Now, I’m obviously not the first person to reach the conclusion that an unhealthy body image stems from otherwise unbearable pressures and the way we treat our bodies is a means of gaining control. Courtney Martin brilliantly wrote about the topic in her book Perfect Girls, Starving Daughters and many psychologists and physicians agree. But I think the element that’s truly missing in the discussion is the paradox that girls are largely aware of the sources and reality of our negative body image – we know that we’re under more pressure than we should be, we know that we’re comparing ourselves to unachievable standards – and yet our terrible body image rages.

Thanks to older generations as well as some brave souls in our own generation, there’s no shortage of people telling us about unrealistic body images in the media. Organizations like the Girl Scouts of America, the Dove Campaign for Real Beauty, and the Dove Self-Esteem Fund have commissioned studies on girls and body image and have made information widely available to my generation through innovative advertising campaigns, viral videos, workshops and other resources. We’re largely aware that most of the images we’re bombarded with every day undergo intense photoshopping. Our teachers and many of our parents try to talk to us about the problematic representations of women’s bodies in the media.

But in the end, this understanding is often on the surface. There are so many voices talking to us at once. The media – thrown at us in a practically continuous stream during all conscious hours – teachers, parents, our peers: when people are talking at you it’s hard to take the message to heart. Especially since their sincere messages of body acceptance don’t make the competition for, say, that spot in our top choice university go away. And as long as our peers are still competing, you better believe we will be, too.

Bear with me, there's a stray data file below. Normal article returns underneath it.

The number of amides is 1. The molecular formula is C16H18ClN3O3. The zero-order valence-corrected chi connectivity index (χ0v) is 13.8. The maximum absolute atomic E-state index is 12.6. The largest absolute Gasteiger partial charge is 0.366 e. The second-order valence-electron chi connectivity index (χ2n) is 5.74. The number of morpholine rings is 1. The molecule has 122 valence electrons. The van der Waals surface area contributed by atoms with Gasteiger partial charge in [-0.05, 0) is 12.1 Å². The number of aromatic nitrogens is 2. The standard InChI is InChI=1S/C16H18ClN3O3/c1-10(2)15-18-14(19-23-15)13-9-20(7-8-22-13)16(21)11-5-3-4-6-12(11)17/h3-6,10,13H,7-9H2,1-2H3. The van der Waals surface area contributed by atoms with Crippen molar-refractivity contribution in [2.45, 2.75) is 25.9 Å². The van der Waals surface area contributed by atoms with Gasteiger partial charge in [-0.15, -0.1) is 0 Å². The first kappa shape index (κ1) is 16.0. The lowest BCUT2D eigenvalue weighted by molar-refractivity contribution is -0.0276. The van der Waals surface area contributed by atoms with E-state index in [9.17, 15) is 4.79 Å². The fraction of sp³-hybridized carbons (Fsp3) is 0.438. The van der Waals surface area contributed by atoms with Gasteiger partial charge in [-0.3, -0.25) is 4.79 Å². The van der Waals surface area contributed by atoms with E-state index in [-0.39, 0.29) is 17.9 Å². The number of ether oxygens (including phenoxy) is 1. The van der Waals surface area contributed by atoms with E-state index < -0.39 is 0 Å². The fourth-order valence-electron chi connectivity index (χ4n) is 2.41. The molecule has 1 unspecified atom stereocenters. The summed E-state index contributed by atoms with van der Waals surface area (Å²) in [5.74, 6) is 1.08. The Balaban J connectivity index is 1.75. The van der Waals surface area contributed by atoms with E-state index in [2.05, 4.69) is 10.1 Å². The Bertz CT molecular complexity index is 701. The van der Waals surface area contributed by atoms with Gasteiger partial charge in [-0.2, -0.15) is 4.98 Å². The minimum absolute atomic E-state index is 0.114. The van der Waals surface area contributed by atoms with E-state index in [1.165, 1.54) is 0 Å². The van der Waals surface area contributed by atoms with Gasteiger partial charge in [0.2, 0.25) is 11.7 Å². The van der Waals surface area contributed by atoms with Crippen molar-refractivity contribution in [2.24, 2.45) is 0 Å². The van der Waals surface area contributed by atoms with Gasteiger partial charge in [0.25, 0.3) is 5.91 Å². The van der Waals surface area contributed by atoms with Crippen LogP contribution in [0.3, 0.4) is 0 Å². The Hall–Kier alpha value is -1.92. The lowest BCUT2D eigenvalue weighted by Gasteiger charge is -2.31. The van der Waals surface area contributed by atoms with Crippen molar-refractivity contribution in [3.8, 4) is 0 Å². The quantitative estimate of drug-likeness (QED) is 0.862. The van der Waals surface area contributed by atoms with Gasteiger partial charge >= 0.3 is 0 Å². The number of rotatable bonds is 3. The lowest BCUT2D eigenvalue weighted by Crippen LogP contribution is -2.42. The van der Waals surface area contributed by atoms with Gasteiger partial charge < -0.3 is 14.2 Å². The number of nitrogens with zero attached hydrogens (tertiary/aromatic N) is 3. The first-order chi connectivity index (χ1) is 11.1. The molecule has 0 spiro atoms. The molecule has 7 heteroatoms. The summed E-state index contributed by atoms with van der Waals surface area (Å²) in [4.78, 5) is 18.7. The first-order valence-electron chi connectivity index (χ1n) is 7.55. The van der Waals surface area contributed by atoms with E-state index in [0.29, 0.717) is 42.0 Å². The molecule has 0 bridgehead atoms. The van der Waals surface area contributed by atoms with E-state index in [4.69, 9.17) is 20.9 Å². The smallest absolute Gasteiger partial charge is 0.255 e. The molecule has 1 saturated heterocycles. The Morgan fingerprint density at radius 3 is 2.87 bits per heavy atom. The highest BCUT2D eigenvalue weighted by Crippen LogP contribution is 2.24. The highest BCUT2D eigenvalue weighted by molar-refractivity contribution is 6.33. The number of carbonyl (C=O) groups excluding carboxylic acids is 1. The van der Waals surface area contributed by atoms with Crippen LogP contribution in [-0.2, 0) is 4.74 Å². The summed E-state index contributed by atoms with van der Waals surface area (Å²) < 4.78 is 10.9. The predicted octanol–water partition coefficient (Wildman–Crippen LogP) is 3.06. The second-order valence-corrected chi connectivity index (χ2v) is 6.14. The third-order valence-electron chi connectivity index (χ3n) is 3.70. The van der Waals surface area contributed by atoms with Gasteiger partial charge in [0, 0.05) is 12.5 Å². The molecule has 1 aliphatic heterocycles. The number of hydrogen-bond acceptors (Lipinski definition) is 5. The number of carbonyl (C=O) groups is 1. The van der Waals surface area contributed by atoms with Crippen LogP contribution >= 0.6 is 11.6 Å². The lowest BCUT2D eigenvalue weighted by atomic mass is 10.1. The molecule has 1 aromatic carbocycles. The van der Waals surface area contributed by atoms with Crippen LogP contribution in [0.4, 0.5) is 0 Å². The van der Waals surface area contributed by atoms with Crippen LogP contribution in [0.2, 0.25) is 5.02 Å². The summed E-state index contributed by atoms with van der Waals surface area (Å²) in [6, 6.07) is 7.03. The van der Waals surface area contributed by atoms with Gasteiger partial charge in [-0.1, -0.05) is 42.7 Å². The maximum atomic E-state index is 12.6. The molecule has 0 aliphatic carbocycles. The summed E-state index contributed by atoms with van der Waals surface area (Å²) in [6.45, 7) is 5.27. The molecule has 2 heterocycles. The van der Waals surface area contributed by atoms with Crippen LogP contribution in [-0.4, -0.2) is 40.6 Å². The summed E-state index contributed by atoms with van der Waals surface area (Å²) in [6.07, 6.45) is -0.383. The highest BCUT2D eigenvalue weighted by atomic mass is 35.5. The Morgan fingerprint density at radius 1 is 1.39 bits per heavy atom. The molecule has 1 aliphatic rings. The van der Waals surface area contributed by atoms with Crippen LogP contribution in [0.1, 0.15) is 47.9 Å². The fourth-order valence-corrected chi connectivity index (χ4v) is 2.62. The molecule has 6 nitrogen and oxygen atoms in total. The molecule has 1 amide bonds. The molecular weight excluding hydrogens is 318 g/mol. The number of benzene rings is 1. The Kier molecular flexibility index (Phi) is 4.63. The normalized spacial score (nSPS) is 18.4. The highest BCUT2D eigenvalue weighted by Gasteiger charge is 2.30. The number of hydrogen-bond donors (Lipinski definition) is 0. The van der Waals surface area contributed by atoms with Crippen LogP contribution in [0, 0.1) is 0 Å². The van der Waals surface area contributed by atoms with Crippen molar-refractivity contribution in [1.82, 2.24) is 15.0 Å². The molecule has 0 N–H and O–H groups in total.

Ultimately, the biggest obstacle to solving this problem is making girls realize that hating our bodies is a real problem. We’re lectured on the dangers of eating disorders. We’re told to love ourselves and hate the media. But when the sources of this problem, like competition, are reinforced as not only positive, but essential to our current and future success, we’re forced to choose. In comparison to securing future jobs, husbands and ultimately, happiness, what we do to our bodies in order to get there seems like a small price to pay. Girls need to realize that it is, in fact, quite a hefty toll.

I can personally speak to the power and pervasiveness of this message. I struggled with my body image throughout middle school and well into high school. While I would never profess to having had an eating disorder, I engaged in behavior that was certainly disordered in the sense that it interfered with the way I lived my life and prohibited choices I otherwise would’ve made. Essentially, I developed routines that maintained negative views of my own body. I avoided shopping at all costs, lest I was forced to try on a size larger than I felt I should be. I physically wouldn’t let myself get too close to anybody else, somehow convinced that the closer I got, the more magnified my flaws would seem, which would inevitably lead to ostracization.

And yet these feelings raged within me at the same time that I began to develop my feminist identity. Even while I was reading texts that told me I was worth more than those feelings of worthlessness and that I was playing into society’s way of controlling me as a woman, I found it impossible to alter the way I viewed my body.

Like alcoholism, body hate seems to be something that just always stays with you to some extent. Even when you come to feminism, and empowered by it, feel its ideals deeply and try to live by them, the external factors are still there. The media still streams advertisements featuring unattainable beauty standards. Classmates who have not yet reached such conclusions surround you. We live in a disordered society – a disordered body image is our norm. So it’s no wonder that finding, developing and maintaining a healthy body image is such a struggle for a generation that doesn’t even want to be normal, but wants to be perfect.